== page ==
Posted by & filed under Security, Windows / Server.

A few people have emailed asking why Windows Server 2008 does not reply to pings (and how to enable it).

It doesn’t by default. No official reason why, but it probably has something to do with POD (Ping of Death) and Ping Flooding. Commonly used in Denial of Service attacks, POD is when a target server is sent an unusually large ICMP packet. For Ping flooding, if the target server is set to respond to pings, it may become bogged down and unable to effectively respond to other requests such as HTTP and FTP. Denial of Service attacks usually require a coordinated effort among multiple computers to halt a server - but it happens, and often!

To enable pings on the public profile (ie. over the Internet), go to Administrative Tools -> Firewall with Advanced Security -> Inbound Rules and find “File and Printer Sharing (Echo Request – ICMPv4-In)” -> Right-click and select “Enable.”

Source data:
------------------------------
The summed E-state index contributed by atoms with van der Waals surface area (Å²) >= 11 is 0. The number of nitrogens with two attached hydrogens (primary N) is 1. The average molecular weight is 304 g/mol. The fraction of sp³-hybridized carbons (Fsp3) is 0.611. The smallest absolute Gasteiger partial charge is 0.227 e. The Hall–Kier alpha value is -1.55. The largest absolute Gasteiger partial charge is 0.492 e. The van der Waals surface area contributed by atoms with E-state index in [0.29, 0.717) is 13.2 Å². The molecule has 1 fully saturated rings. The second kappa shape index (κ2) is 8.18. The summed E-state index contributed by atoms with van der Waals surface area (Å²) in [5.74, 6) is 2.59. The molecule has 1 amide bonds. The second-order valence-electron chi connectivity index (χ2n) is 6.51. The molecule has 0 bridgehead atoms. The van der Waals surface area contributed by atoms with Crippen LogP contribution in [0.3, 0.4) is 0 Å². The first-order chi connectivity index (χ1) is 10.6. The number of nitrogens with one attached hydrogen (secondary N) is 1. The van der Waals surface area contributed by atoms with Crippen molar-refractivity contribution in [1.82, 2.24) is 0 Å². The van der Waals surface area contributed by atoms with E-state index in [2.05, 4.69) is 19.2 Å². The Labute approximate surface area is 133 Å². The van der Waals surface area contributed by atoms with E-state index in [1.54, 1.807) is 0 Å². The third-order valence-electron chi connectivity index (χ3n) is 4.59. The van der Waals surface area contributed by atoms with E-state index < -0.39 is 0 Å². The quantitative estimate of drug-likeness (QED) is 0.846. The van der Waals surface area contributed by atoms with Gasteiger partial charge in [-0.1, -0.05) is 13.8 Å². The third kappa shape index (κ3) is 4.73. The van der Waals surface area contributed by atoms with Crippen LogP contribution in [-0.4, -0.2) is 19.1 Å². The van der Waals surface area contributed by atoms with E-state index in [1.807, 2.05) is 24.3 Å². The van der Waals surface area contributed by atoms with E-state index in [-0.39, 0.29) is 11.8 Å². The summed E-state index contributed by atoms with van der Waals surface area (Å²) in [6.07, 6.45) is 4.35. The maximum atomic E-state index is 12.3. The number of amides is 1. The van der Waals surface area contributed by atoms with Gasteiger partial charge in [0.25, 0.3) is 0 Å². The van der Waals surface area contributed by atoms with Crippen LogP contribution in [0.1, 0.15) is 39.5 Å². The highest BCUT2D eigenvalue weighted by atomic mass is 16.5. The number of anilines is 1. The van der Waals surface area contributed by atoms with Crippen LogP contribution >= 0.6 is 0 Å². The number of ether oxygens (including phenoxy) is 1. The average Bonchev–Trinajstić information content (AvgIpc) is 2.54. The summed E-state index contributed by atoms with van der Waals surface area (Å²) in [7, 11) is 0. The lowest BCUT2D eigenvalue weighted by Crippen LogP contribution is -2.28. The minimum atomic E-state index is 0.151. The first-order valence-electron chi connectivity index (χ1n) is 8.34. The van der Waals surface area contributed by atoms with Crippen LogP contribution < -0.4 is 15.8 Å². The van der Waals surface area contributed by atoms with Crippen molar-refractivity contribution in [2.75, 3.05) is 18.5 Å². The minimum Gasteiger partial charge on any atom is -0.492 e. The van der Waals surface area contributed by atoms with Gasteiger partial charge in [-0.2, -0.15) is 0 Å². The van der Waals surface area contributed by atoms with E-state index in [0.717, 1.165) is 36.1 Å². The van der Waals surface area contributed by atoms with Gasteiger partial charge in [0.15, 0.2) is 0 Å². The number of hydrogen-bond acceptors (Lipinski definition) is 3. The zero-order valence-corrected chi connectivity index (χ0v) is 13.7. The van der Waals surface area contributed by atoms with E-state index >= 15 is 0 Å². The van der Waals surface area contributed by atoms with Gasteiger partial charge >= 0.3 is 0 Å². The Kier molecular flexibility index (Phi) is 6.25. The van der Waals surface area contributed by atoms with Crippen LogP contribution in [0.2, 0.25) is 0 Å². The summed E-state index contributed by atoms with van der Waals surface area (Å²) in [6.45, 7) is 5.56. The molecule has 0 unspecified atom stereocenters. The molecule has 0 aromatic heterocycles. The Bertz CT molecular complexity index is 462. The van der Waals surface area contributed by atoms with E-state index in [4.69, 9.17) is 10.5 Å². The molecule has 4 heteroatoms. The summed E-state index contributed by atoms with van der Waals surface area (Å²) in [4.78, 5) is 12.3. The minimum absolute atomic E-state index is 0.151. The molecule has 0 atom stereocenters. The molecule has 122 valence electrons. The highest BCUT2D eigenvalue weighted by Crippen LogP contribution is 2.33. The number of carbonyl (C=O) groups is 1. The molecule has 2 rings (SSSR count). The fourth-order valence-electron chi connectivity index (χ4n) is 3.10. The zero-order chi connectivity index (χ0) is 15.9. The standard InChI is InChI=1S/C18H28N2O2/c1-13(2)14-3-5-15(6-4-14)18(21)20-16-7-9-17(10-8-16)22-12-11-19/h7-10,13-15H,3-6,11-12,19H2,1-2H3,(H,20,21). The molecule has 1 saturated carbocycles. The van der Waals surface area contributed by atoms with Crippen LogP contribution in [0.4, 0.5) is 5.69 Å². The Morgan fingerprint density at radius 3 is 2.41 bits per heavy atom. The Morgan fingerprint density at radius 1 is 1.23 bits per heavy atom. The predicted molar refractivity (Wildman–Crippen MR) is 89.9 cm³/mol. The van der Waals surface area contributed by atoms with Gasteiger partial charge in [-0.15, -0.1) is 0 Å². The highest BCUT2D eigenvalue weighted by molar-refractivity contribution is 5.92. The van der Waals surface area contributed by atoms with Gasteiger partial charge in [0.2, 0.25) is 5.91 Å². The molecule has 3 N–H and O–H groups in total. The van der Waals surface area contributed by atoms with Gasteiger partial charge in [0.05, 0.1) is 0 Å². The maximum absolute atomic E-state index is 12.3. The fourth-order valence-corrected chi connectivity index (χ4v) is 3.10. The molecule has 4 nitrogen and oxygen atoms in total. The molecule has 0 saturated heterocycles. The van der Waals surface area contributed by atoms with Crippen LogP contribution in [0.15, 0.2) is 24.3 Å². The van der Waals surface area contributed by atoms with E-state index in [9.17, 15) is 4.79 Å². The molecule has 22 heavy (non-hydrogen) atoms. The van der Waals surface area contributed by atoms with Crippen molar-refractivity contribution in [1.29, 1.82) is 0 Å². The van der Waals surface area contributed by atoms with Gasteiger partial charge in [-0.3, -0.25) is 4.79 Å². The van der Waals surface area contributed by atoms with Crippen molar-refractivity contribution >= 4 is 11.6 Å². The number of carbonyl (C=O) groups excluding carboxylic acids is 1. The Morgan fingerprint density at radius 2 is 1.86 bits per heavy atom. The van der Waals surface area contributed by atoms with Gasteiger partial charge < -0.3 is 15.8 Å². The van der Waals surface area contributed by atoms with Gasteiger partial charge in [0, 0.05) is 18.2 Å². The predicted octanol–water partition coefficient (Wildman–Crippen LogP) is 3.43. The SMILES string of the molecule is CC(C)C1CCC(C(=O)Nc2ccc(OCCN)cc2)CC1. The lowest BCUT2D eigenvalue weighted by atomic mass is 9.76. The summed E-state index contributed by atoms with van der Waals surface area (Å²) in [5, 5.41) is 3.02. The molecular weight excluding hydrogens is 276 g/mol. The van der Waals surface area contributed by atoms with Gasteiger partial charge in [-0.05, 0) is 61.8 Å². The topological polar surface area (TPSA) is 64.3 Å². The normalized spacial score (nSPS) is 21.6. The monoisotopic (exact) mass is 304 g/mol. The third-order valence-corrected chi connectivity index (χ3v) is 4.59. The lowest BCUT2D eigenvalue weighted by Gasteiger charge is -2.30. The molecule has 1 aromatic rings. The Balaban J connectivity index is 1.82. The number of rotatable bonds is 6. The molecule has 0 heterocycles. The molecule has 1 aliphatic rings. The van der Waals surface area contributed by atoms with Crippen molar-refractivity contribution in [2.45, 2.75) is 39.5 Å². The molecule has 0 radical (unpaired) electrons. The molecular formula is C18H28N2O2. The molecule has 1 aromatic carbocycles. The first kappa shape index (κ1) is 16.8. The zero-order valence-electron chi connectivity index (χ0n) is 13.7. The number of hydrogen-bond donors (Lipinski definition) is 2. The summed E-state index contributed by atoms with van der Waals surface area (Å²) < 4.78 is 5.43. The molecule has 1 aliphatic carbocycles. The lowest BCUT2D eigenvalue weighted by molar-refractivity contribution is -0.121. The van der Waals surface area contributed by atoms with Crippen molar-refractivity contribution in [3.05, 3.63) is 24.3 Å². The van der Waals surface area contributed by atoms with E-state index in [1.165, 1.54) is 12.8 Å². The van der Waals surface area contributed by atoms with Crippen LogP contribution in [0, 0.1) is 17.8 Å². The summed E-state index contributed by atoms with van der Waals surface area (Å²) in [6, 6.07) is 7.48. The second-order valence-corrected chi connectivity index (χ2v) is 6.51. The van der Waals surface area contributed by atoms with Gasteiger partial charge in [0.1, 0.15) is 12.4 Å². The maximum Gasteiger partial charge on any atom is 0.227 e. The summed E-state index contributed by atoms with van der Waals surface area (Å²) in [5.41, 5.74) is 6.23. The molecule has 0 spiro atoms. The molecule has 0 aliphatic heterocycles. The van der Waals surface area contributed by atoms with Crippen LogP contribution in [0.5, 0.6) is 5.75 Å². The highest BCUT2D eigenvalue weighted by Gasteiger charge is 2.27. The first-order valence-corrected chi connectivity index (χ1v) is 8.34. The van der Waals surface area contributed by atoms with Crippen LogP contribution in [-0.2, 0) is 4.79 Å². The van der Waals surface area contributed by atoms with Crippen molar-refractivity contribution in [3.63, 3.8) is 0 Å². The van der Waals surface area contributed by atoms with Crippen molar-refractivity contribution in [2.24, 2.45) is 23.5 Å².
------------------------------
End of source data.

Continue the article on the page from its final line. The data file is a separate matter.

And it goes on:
Enable Ping Requests Windows 2008


You can also open up the command prompt and type:

netsh firewall set icmpsetting 8

or type the following to disable the setting:

netsh firewall set icmpsetting 8 disable

For Windows Server 2008 R2, type:

netsh advfirewall firewall add rule name=”ICMP Allow incoming V4 echo request” protocol=icmpv4:8,any dir=in action=allow

One Response to “Enabling Ping Replies in Windows Server 2008 and R2”

  1. Brian Dao

    Very good post especially on the NetSH command. I’d just like to add that by enabling ping reply on your servers, your servers could be subjected to DoS (deny of service) attack since flooding a server with a large number of ping requests is very easy to do. You should take additional steps to further lock down the scope by right click on the File and Printer Sharing (Echo Request – ICMPv4 In) rule and if possible, specify which servers/computers and/or IP range can ping your servers.


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